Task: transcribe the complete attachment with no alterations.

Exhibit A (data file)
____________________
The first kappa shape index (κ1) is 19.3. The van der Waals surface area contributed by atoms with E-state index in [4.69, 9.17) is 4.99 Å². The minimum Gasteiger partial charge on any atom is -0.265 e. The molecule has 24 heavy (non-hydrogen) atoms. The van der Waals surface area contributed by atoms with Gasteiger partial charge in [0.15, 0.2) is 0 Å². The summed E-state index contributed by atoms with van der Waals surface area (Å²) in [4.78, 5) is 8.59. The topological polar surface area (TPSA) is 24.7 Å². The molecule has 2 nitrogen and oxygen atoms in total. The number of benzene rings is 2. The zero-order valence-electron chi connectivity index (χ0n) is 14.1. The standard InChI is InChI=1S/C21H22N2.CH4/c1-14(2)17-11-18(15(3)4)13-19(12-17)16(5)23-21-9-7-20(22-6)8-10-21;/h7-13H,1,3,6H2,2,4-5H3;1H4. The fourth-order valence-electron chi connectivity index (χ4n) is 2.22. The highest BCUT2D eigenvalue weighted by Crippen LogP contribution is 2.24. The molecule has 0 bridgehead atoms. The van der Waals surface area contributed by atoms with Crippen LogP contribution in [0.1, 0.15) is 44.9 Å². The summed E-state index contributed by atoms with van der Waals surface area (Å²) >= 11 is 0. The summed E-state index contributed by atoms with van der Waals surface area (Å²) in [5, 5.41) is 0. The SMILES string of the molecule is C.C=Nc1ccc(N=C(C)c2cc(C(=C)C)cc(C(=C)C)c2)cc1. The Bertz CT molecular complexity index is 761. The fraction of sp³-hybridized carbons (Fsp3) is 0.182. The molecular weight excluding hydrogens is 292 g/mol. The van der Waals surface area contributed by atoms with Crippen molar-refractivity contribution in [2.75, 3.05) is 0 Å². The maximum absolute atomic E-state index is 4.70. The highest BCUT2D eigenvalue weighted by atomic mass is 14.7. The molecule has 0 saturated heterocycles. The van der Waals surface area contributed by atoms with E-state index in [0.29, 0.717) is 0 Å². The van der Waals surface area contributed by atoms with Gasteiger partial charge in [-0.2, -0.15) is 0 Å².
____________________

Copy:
The first kappa shape index (κ1) is 19.3. The van der Waals surface area contributed by atoms with E-state index in [4.69, 9.17) is 4.99 Å². The minimum Gasteiger partial charge on any atom is -0.265 e. The molecule has 24 heavy (non-hydrogen) atoms. The van der Waals surface area contributed by atoms with Gasteiger partial charge in [0.15, 0.2) is 0 Å². The summed E-state index contributed by atoms with van der Waals surface area (Å²) in [4.78, 5) is 8.59. The topological polar surface area (TPSA) is 24.7 Å². The molecule has 2 nitrogen and oxygen atoms in total. The number of benzene rings is 2. The zero-order valence-electron chi connectivity index (χ0n) is 14.1. The standard InChI is InChI=1S/C21H22N2.CH4/c1-14(2)17-11-18(15(3)4)13-19(12-17)16(5)23-21-9-7-20(22-6)8-10-21;/h7-13H,1,3,6H2,2,4-5H3;1H4. The fourth-order valence-electron chi connectivity index (χ4n) is 2.22. The highest BCUT2D eigenvalue weighted by Crippen LogP contribution is 2.24. The molecule has 0 bridgehead atoms. The van der Waals surface area contributed by atoms with Crippen LogP contribution in [0.1, 0.15) is 44.9 Å². The summed E-state index contributed by atoms with van der Waals surface area (Å²) >= 11 is 0. The summed E-state index contributed by atoms with van der Waals surface area (Å²) in [5, 5.41) is 0. The SMILES string of the molecule is C.C=Nc1ccc(N=C(C)c2cc(C(=C)C)cc(C(=C)C)c2)cc1. The Bertz CT molecular complexity index is 761. The fraction of sp³-hybridized carbons (Fsp3) is 0.182. The molecular weight excluding hydrogens is 292 g/mol. The van der Waals surface area contributed by atoms with Crippen molar-refractivity contribution in [2.75, 3.05) is 0 Å². The maximum absolute atomic E-state index is 4.70. The highest BCUT2D eigenvalue weighted by atomic mass is 14.7. The molecule has 0 saturated heterocycles. The van der Waals surface area contributed by atoms with E-state index in [0.29, 0.717) is 0 Å². The van der Waals surface area contributed by atoms with Gasteiger partial charge in [-0.2, -0.15) is 0 Å².